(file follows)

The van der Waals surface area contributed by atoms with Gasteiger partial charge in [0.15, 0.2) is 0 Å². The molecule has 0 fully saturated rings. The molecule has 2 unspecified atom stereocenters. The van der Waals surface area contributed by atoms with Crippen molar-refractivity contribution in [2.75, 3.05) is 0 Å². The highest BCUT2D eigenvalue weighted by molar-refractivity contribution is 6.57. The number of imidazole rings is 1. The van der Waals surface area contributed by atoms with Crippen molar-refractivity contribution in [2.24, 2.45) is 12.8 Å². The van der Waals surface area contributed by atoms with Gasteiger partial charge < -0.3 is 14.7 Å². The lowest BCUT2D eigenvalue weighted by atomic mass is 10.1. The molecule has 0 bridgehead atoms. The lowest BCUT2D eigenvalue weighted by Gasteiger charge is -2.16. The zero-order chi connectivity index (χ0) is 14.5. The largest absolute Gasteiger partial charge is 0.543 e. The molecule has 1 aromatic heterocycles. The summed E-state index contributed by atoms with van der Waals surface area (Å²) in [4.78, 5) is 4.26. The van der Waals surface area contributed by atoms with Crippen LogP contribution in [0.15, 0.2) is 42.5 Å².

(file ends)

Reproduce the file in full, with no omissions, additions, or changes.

The van der Waals surface area contributed by atoms with Gasteiger partial charge in [0.15, 0.2) is 0 Å². The molecule has 0 fully saturated rings. The molecule has 2 unspecified atom stereocenters. The van der Waals surface area contributed by atoms with Crippen molar-refractivity contribution in [2.75, 3.05) is 0 Å². The highest BCUT2D eigenvalue weighted by molar-refractivity contribution is 6.57. The number of imidazole rings is 1. The van der Waals surface area contributed by atoms with Crippen molar-refractivity contribution in [2.24, 2.45) is 12.8 Å². The van der Waals surface area contributed by atoms with Gasteiger partial charge < -0.3 is 14.7 Å². The lowest BCUT2D eigenvalue weighted by atomic mass is 10.1. The molecule has 0 bridgehead atoms. The lowest BCUT2D eigenvalue weighted by Gasteiger charge is -2.16. The zero-order chi connectivity index (χ0) is 14.5. The largest absolute Gasteiger partial charge is 0.543 e. The molecule has 1 aromatic heterocycles. The summed E-state index contributed by atoms with van der Waals surface area (Å²) in [4.78, 5) is 4.26. The van der Waals surface area contributed by atoms with Crippen LogP contribution in [0.15, 0.2) is 42.5 Å².